WWI memorial gets facelift

Sunday, June 2, 2002

KANSAS CITY, Mo. -- From the top of the Liberty Memorial's 217-foot tower, visitors can look down onto most of Kansas City. But the real point of a visit to the memorial is looking back.

The nation's largest monument to World War I, and among the largest to any of the country's wars, the Liberty Memorial reopened this summer after two years of repairs to its crumbling base, required after decades of neglect. Closed since 1994 by the disrepair, the memorial's official rededication is this weekend.

It's impossible not to notice the massive tower first. But inside the museum at the tower's base are smaller reminders of the war. Like the business cards from the pocket of William T. Fitzsimons of Kansas City, shot through with the shrapnel that killed their owner.

Housed in the museum's two buildings, there are just 300 items on display from the hundreds of thousands in the memorial's collection, said curator Doran Cart. Work, as well as fund-raising, continues on a $30 million project to expand the museum into a much larger space beneath the tower.

But even the small museum succeeds at telling stories, beginning with the names of the 441 Kansas Citians who died in the war. It expands to include artifacts like the contents of Fitzsimons' pockets and an incendiary bomb dropped from a German Zeppelin, which failed to ignite.

There are maps painted at eye-level on each of the museum's walls. Above them hang murals depicting the memorial's dedication and one that shows the diversity of people involved in the war -- from American Indians to British colonial Indians.

And throughout the museum are quotations from generals, pilots and soldiers in the trenches.

"We let the people tell the story," Cart said.

The memorial will remind most about of a piece of history. It reminds Paul Sunderland of a piece of his history.

Sunderland made seven trips across the German submarine-infested waters of the Atlantic Ocean during World War I, as his cruiser escorted supply ships to France. He is 106 now, but he recalls clearly the times his cruiser dropped depth-charges on suspected U-boats.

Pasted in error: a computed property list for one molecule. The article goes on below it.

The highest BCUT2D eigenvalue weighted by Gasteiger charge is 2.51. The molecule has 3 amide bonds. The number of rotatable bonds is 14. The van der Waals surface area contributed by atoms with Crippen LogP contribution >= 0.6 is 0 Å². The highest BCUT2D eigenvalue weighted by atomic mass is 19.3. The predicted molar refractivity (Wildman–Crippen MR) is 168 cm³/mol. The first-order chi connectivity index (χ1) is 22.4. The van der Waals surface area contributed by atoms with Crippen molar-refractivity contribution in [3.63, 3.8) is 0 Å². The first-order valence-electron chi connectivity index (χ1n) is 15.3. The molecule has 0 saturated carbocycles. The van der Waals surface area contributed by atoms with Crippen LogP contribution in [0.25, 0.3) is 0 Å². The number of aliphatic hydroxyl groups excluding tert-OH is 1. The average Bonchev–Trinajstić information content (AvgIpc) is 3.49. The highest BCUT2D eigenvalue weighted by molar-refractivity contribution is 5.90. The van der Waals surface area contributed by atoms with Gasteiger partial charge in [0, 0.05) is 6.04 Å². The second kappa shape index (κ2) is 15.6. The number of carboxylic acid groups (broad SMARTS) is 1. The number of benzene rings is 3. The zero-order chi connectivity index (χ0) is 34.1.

"We wouldn't know whether they were effective or not," he said recently at his Kansas City home. "We always hightailed it away from the area so we wouldn't be involved in it ourselves."

Few World War I veterans are still alive -- about 3,000 nationally, according to the Department of Veteran's Affairs. Sunderland is believed to be the only World War I veteran in Kansas City.

The site's dedication in 1921 drew at least 100,000 people and the military leaders of the five Allied nations -- the only time they appeared together. The crowd was so thick that people watched from the roof of nearby Union Station.

Renovations overdue

As World War I recedes into the history books, it's hard to imagine the kind of enthusiasm that drew thousands to watch generals dedicate the green hill that would become home to the memorial. The crowds, Cart said, were drawn by "unbridled patriotism. Because they knew the importance of this. Everybody was touched by the war."

Representatives of the five nations -- Belgium, France, Italy, Great Britain and the United States -- attended the May 25 rededication ceremony, with Air Force Gen. Richard Myers, chairman of the U.S. Joint Chiefs of Staff, representing the U.S.

The memorial had its grand dedication, followed by an opening officiated by President Calvin Coolidge in 1926, but by the 1990s it was in rough shape. Soot and cigarette smoke stained the murals in the museum's halls and decades of freezes and thaws had ruined the base of the tower. Sections of tile on the floor were missing and some of the limestone was chipped or broken, said Greg Schultz, one of the project's architects.

During the painstaking restoration, Schultz said, restorers found the Indiana quarry that had supplied the original limestone, ordering new stone from the same place. Historians have watched over the project, ensuring the renovated memorial retained the original's look, he said. Four stone urns, each about 7 feet high, were remade because the originals were cracked.

Even so, there are changes, including stone wheelchair ramps and a reflecting pool added at the tower's base..

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